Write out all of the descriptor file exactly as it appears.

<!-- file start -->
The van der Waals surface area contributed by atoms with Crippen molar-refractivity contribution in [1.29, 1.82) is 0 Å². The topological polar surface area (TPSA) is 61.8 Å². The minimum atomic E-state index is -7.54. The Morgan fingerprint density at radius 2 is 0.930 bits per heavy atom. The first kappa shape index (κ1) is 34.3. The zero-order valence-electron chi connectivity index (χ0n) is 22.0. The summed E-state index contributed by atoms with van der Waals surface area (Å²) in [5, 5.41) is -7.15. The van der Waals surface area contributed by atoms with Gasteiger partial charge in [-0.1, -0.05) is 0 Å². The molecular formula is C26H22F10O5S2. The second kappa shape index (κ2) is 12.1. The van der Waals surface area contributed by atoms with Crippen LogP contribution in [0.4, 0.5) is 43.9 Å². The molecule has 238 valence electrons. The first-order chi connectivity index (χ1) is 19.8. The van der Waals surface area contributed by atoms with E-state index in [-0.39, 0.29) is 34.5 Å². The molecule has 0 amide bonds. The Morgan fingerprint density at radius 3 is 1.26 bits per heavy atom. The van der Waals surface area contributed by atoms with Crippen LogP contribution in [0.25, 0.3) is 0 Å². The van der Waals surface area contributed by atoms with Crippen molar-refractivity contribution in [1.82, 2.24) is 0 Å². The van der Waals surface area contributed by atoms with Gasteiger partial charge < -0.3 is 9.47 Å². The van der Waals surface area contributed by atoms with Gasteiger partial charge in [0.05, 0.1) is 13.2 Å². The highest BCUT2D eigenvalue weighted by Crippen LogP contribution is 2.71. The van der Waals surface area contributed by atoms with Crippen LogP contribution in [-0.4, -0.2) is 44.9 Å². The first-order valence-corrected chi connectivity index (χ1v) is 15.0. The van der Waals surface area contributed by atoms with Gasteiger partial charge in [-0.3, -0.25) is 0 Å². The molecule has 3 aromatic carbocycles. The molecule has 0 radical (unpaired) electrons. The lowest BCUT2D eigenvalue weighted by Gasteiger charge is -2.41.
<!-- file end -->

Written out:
The van der Waals surface area contributed by atoms with Crippen molar-refractivity contribution in [1.29, 1.82) is 0 Å². The topological polar surface area (TPSA) is 61.8 Å². The minimum atomic E-state index is -7.54. The Morgan fingerprint density at radius 2 is 0.930 bits per heavy atom. The first kappa shape index (κ1) is 34.3. The zero-order valence-electron chi connectivity index (χ0n) is 22.0. The summed E-state index contributed by atoms with van der Waals surface area (Å²) in [5, 5.41) is -7.15. The van der Waals surface area contributed by atoms with Gasteiger partial charge in [-0.1, -0.05) is 0 Å². The molecular formula is C26H22F10O5S2. The second kappa shape index (κ2) is 12.1. The van der Waals surface area contributed by atoms with Crippen LogP contribution in [0.4, 0.5) is 43.9 Å². The molecule has 238 valence electrons. The first-order chi connectivity index (χ1) is 19.8. The van der Waals surface area contributed by atoms with E-state index in [-0.39, 0.29) is 34.5 Å². The molecule has 0 amide bonds. The Morgan fingerprint density at radius 3 is 1.26 bits per heavy atom. The van der Waals surface area contributed by atoms with Crippen LogP contribution in [0.25, 0.3) is 0 Å². The van der Waals surface area contributed by atoms with Crippen molar-refractivity contribution in [1.82, 2.24) is 0 Å². The van der Waals surface area contributed by atoms with Gasteiger partial charge < -0.3 is 9.47 Å². The van der Waals surface area contributed by atoms with Gasteiger partial charge in [0.05, 0.1) is 13.2 Å². The highest BCUT2D eigenvalue weighted by Crippen LogP contribution is 2.71. The van der Waals surface area contributed by atoms with Crippen LogP contribution in [-0.4, -0.2) is 44.9 Å². The first-order valence-corrected chi connectivity index (χ1v) is 15.0. The van der Waals surface area contributed by atoms with Gasteiger partial charge in [-0.3, -0.25) is 0 Å². The molecule has 3 aromatic carbocycles. The molecule has 0 radical (unpaired) electrons. The lowest BCUT2D eigenvalue weighted by Gasteiger charge is -2.41.